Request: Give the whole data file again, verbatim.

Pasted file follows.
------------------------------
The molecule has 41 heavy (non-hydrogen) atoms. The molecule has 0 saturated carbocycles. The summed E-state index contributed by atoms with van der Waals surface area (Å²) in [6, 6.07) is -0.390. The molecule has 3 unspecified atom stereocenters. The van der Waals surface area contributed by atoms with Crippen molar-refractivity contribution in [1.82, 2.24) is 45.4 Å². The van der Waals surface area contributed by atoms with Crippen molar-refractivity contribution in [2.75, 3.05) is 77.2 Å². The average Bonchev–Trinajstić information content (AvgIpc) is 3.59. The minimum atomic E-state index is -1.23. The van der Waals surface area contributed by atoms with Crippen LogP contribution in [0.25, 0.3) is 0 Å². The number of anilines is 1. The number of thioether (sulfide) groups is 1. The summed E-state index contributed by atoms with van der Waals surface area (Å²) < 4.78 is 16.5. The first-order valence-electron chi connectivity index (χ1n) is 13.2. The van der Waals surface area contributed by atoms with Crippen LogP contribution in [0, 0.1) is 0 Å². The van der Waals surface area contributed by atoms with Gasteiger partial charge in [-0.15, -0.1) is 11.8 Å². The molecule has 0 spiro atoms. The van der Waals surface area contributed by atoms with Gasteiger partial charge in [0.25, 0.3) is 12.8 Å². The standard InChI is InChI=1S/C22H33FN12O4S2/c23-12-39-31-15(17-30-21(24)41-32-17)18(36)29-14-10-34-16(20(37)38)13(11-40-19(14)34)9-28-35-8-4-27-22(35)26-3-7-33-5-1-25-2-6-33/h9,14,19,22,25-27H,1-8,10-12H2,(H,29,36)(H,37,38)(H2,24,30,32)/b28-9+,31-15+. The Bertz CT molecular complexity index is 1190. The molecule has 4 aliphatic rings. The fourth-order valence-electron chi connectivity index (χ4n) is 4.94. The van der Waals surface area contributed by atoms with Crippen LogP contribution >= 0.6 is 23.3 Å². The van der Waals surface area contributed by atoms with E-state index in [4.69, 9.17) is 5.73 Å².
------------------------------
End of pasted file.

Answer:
The molecule has 41 heavy (non-hydrogen) atoms. The molecule has 0 saturated carbocycles. The summed E-state index contributed by atoms with van der Waals surface area (Å²) in [6, 6.07) is -0.390. The molecule has 3 unspecified atom stereocenters. The van der Waals surface area contributed by atoms with Crippen molar-refractivity contribution in [1.82, 2.24) is 45.4 Å². The van der Waals surface area contributed by atoms with Crippen molar-refractivity contribution in [2.75, 3.05) is 77.2 Å². The average Bonchev–Trinajstić information content (AvgIpc) is 3.59. The minimum atomic E-state index is -1.23. The van der Waals surface area contributed by atoms with Crippen LogP contribution in [0.25, 0.3) is 0 Å². The number of anilines is 1. The number of thioether (sulfide) groups is 1. The summed E-state index contributed by atoms with van der Waals surface area (Å²) < 4.78 is 16.5. The first-order valence-electron chi connectivity index (χ1n) is 13.2. The van der Waals surface area contributed by atoms with Crippen LogP contribution in [0, 0.1) is 0 Å². The van der Waals surface area contributed by atoms with Gasteiger partial charge in [-0.15, -0.1) is 11.8 Å². The molecule has 0 spiro atoms. The van der Waals surface area contributed by atoms with Gasteiger partial charge in [0.25, 0.3) is 12.8 Å². The standard InChI is InChI=1S/C22H33FN12O4S2/c23-12-39-31-15(17-30-21(24)41-32-17)18(36)29-14-10-34-16(20(37)38)13(11-40-19(14)34)9-28-35-8-4-27-22(35)26-3-7-33-5-1-25-2-6-33/h9,14,19,22,25-27H,1-8,10-12H2,(H,29,36)(H,37,38)(H2,24,30,32)/b28-9+,31-15+. The Bertz CT molecular complexity index is 1190. The molecule has 4 aliphatic rings. The fourth-order valence-electron chi connectivity index (χ4n) is 4.94. The van der Waals surface area contributed by atoms with Crippen LogP contribution >= 0.6 is 23.3 Å². The van der Waals surface area contributed by atoms with E-state index in [4.69, 9.17) is 5.73 Å².